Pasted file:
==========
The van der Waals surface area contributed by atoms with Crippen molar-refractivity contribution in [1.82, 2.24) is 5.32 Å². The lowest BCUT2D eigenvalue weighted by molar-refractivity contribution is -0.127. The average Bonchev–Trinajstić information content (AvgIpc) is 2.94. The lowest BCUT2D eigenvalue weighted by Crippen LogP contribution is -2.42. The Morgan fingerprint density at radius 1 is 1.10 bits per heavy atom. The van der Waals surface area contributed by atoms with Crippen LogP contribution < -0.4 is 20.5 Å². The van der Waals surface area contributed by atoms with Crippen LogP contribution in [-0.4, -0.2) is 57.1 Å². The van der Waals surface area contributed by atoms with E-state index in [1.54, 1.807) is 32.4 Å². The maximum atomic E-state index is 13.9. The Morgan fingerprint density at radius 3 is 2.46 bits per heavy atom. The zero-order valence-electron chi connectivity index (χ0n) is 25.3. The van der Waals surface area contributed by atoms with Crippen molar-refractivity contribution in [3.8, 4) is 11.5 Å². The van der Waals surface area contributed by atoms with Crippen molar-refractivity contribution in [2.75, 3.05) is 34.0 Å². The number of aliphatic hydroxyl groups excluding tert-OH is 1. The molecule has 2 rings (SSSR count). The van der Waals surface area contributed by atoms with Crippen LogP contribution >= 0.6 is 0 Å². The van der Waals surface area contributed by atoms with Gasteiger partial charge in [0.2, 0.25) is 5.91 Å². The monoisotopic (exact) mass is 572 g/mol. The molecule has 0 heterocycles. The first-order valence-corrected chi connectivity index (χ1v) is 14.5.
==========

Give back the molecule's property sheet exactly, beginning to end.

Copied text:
The van der Waals surface area contributed by atoms with Crippen molar-refractivity contribution in [1.82, 2.24) is 5.32 Å². The lowest BCUT2D eigenvalue weighted by molar-refractivity contribution is -0.127. The average Bonchev–Trinajstić information content (AvgIpc) is 2.94. The lowest BCUT2D eigenvalue weighted by Crippen LogP contribution is -2.42. The Morgan fingerprint density at radius 1 is 1.10 bits per heavy atom. The van der Waals surface area contributed by atoms with Crippen LogP contribution < -0.4 is 20.5 Å². The van der Waals surface area contributed by atoms with Crippen LogP contribution in [-0.4, -0.2) is 57.1 Å². The van der Waals surface area contributed by atoms with E-state index in [1.54, 1.807) is 32.4 Å². The maximum atomic E-state index is 13.9. The Morgan fingerprint density at radius 3 is 2.46 bits per heavy atom. The zero-order valence-electron chi connectivity index (χ0n) is 25.3. The van der Waals surface area contributed by atoms with Crippen molar-refractivity contribution in [3.8, 4) is 11.5 Å². The van der Waals surface area contributed by atoms with Crippen molar-refractivity contribution in [2.75, 3.05) is 34.0 Å². The number of aliphatic hydroxyl groups excluding tert-OH is 1. The molecule has 2 rings (SSSR count). The van der Waals surface area contributed by atoms with Crippen LogP contribution >= 0.6 is 0 Å². The van der Waals surface area contributed by atoms with Gasteiger partial charge in [0.2, 0.25) is 5.91 Å². The monoisotopic (exact) mass is 572 g/mol. The molecule has 0 heterocycles. The first-order valence-corrected chi connectivity index (χ1v) is 14.5.